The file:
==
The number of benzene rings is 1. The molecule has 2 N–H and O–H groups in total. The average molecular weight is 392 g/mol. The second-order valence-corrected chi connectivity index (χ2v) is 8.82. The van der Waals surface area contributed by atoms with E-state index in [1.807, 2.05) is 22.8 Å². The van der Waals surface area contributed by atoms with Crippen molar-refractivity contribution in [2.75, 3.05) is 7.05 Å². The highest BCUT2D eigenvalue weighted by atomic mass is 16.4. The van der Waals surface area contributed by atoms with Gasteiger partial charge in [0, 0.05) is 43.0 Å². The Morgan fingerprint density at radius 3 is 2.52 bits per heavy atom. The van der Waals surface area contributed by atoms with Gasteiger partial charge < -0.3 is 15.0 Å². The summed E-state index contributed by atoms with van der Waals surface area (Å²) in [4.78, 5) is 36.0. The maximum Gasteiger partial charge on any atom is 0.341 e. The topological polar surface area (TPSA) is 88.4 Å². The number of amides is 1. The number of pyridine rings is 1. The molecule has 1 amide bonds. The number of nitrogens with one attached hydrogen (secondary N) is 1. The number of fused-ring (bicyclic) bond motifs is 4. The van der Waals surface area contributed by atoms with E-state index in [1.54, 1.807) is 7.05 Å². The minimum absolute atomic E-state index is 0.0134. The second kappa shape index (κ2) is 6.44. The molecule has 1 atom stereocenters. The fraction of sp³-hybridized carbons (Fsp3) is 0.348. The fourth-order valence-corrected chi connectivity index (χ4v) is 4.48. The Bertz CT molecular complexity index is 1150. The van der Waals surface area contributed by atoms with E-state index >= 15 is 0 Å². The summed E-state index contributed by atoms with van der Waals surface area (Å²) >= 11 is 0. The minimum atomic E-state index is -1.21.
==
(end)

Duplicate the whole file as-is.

The number of benzene rings is 1. The molecule has 2 N–H and O–H groups in total. The average molecular weight is 392 g/mol. The second-order valence-corrected chi connectivity index (χ2v) is 8.82. The van der Waals surface area contributed by atoms with E-state index in [1.807, 2.05) is 22.8 Å². The van der Waals surface area contributed by atoms with Crippen molar-refractivity contribution in [2.75, 3.05) is 7.05 Å². The highest BCUT2D eigenvalue weighted by atomic mass is 16.4. The van der Waals surface area contributed by atoms with Gasteiger partial charge in [0, 0.05) is 43.0 Å². The Morgan fingerprint density at radius 3 is 2.52 bits per heavy atom. The van der Waals surface area contributed by atoms with Gasteiger partial charge < -0.3 is 15.0 Å². The summed E-state index contributed by atoms with van der Waals surface area (Å²) in [4.78, 5) is 36.0. The maximum Gasteiger partial charge on any atom is 0.341 e. The topological polar surface area (TPSA) is 88.4 Å². The number of amides is 1. The number of pyridine rings is 1. The molecule has 1 amide bonds. The number of nitrogens with one attached hydrogen (secondary N) is 1. The number of fused-ring (bicyclic) bond motifs is 4. The van der Waals surface area contributed by atoms with E-state index in [1.54, 1.807) is 7.05 Å². The minimum absolute atomic E-state index is 0.0134. The second kappa shape index (κ2) is 6.44. The molecule has 1 atom stereocenters. The fraction of sp³-hybridized carbons (Fsp3) is 0.348. The fourth-order valence-corrected chi connectivity index (χ4v) is 4.48. The Bertz CT molecular complexity index is 1150. The van der Waals surface area contributed by atoms with E-state index >= 15 is 0 Å². The summed E-state index contributed by atoms with van der Waals surface area (Å²) >= 11 is 0. The minimum atomic E-state index is -1.21.